Increasing functional variability in the preparatory phase of the takeoff improves elite springboard diving performance
Barris, Sian, Farrow, Damian, & Davids, Keith (2014) Increasing functional variability in the preparatory phase of the takeoff improves elite springboard diving performance. Research Quarterly for Exercise and Sport, 85(1), pp. 97-106.
PURPOSE: Previous research demonstrating that specific performance outcome goals can be achieved in different ways is functionally significant for springboard divers whose performance environment can vary extensively. This body of work raises questions about the traditional approach of balking (terminating the takeoff) by elite divers aiming to perform only identical, invariant movement patterns during practice. METHOD: A 12-week training program (2 times per day; 6.5 hr per day) was implemented with 4 elite female springboard divers to encourage them to adapt movement patterns under variable takeoff conditions and complete intended dives, rather than balk. RESULTS: Intraindividual analyses revealed small increases in variability in the board-work component of each diver's pretraining and posttraining program reverse-dive takeoffs. No topological differences were observed between movement patterns of dives completed pretraining and posttraining. Differences were noted in the amount of movement variability under different training conditions (evidenced by higher normalized root mean square error indexes posttraining). An increase in the number of completed dives (from 78.91%-86.84% to 95.59%-99.29%) and a decrease in the frequency of balked takeoffs (from 13.16%-19.41% to 0.63%-4.41%) showed that the elite athletes were able to adapt their behaviors during the training program. These findings coincided with greater consistency in the divers' performance during practice as scored by qualified judges. CONCLUSION: Results suggested that on completion of training, athletes were capable of successfully adapting their movement patterns under more varied takeoff conditions to achieve greater consistency and stability of performance outcomes.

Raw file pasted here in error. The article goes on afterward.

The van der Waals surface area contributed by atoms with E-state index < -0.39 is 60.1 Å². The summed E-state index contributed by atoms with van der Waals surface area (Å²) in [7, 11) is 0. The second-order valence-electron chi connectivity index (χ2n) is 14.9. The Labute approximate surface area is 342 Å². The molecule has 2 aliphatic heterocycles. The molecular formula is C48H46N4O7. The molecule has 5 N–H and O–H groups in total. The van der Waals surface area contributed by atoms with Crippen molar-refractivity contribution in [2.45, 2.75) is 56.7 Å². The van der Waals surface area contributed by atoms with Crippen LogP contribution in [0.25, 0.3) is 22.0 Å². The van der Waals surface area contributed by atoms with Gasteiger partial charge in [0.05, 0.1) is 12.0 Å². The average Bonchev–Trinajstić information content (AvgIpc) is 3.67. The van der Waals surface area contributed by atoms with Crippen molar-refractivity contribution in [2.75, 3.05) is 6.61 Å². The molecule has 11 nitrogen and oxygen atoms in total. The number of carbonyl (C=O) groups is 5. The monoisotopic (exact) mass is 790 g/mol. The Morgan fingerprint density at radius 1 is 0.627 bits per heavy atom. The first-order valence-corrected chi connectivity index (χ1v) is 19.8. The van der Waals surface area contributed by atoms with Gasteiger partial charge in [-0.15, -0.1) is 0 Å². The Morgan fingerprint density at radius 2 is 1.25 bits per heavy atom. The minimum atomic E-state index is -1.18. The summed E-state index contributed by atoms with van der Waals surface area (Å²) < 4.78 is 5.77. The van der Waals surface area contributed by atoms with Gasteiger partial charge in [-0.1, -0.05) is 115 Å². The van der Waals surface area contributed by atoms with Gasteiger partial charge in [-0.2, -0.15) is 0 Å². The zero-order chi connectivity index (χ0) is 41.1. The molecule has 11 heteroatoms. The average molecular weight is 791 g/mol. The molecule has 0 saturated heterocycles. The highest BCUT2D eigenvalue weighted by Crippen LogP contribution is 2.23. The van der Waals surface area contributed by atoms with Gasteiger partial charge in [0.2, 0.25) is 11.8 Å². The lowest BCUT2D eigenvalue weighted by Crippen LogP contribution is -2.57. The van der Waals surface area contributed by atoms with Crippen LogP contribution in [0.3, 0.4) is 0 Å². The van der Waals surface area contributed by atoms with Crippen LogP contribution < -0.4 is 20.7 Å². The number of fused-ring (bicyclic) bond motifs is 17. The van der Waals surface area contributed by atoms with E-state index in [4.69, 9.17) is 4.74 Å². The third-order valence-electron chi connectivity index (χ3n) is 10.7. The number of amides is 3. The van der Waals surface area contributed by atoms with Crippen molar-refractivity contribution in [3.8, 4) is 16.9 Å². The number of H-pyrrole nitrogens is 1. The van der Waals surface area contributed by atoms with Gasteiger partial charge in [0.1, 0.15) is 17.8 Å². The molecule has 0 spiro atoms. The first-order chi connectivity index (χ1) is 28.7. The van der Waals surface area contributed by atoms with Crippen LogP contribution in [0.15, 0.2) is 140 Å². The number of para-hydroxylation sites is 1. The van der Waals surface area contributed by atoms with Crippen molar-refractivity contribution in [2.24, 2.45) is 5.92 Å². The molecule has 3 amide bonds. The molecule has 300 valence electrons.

Impact and interest:
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|Item Type:||Journal Article|
|Keywords:||adaptive movement pattern, neurobiological degeneracy, practice|
|Divisions:||Current > QUT Faculties and Divisions > Faculty of Health
Current > Institutes > Institute of Health and Biomedical Innovation
Current > Schools > School of Exercise & Nutrition Sciences
|Deposited On:||05 Nov 2015 03:41|
|Last Modified:||05 Nov 2015 03:41|
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